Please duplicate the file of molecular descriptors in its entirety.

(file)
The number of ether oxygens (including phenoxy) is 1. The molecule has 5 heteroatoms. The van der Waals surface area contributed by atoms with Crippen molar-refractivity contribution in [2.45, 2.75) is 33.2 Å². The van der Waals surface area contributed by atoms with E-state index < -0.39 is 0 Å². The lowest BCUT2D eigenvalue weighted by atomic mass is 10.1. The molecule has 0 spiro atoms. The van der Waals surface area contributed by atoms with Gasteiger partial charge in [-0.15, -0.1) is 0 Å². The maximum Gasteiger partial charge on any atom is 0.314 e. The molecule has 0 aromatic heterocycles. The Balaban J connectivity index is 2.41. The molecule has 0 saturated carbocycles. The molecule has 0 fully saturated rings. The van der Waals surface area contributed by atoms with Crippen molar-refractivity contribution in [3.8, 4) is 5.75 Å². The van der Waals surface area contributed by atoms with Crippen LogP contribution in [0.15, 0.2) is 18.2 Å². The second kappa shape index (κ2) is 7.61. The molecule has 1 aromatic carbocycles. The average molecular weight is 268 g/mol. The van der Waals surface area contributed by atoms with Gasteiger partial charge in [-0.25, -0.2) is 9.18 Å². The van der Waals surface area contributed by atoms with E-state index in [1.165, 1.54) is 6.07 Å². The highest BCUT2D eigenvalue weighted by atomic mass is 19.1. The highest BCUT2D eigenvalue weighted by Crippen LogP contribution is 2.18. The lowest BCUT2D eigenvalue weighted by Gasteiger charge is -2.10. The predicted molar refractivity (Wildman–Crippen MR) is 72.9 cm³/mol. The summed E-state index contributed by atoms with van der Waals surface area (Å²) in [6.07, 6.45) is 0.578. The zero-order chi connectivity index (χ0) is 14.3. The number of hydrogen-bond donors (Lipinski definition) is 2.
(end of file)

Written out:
The number of ether oxygens (including phenoxy) is 1. The molecule has 5 heteroatoms. The van der Waals surface area contributed by atoms with Crippen molar-refractivity contribution in [2.45, 2.75) is 33.2 Å². The van der Waals surface area contributed by atoms with E-state index < -0.39 is 0 Å². The lowest BCUT2D eigenvalue weighted by atomic mass is 10.1. The molecule has 0 spiro atoms. The van der Waals surface area contributed by atoms with Gasteiger partial charge in [-0.15, -0.1) is 0 Å². The maximum Gasteiger partial charge on any atom is 0.314 e. The molecule has 0 aromatic heterocycles. The Balaban J connectivity index is 2.41. The molecule has 0 saturated carbocycles. The molecule has 0 fully saturated rings. The van der Waals surface area contributed by atoms with Crippen molar-refractivity contribution in [3.8, 4) is 5.75 Å². The van der Waals surface area contributed by atoms with Crippen LogP contribution in [0.15, 0.2) is 18.2 Å². The second kappa shape index (κ2) is 7.61. The molecule has 1 aromatic carbocycles. The average molecular weight is 268 g/mol. The van der Waals surface area contributed by atoms with Gasteiger partial charge in [-0.25, -0.2) is 9.18 Å². The van der Waals surface area contributed by atoms with E-state index in [1.165, 1.54) is 6.07 Å². The highest BCUT2D eigenvalue weighted by atomic mass is 19.1. The highest BCUT2D eigenvalue weighted by Crippen LogP contribution is 2.18. The lowest BCUT2D eigenvalue weighted by Gasteiger charge is -2.10. The predicted molar refractivity (Wildman–Crippen MR) is 72.9 cm³/mol. The summed E-state index contributed by atoms with van der Waals surface area (Å²) in [6.07, 6.45) is 0.578. The zero-order chi connectivity index (χ0) is 14.3. The number of hydrogen-bond donors (Lipinski definition) is 2.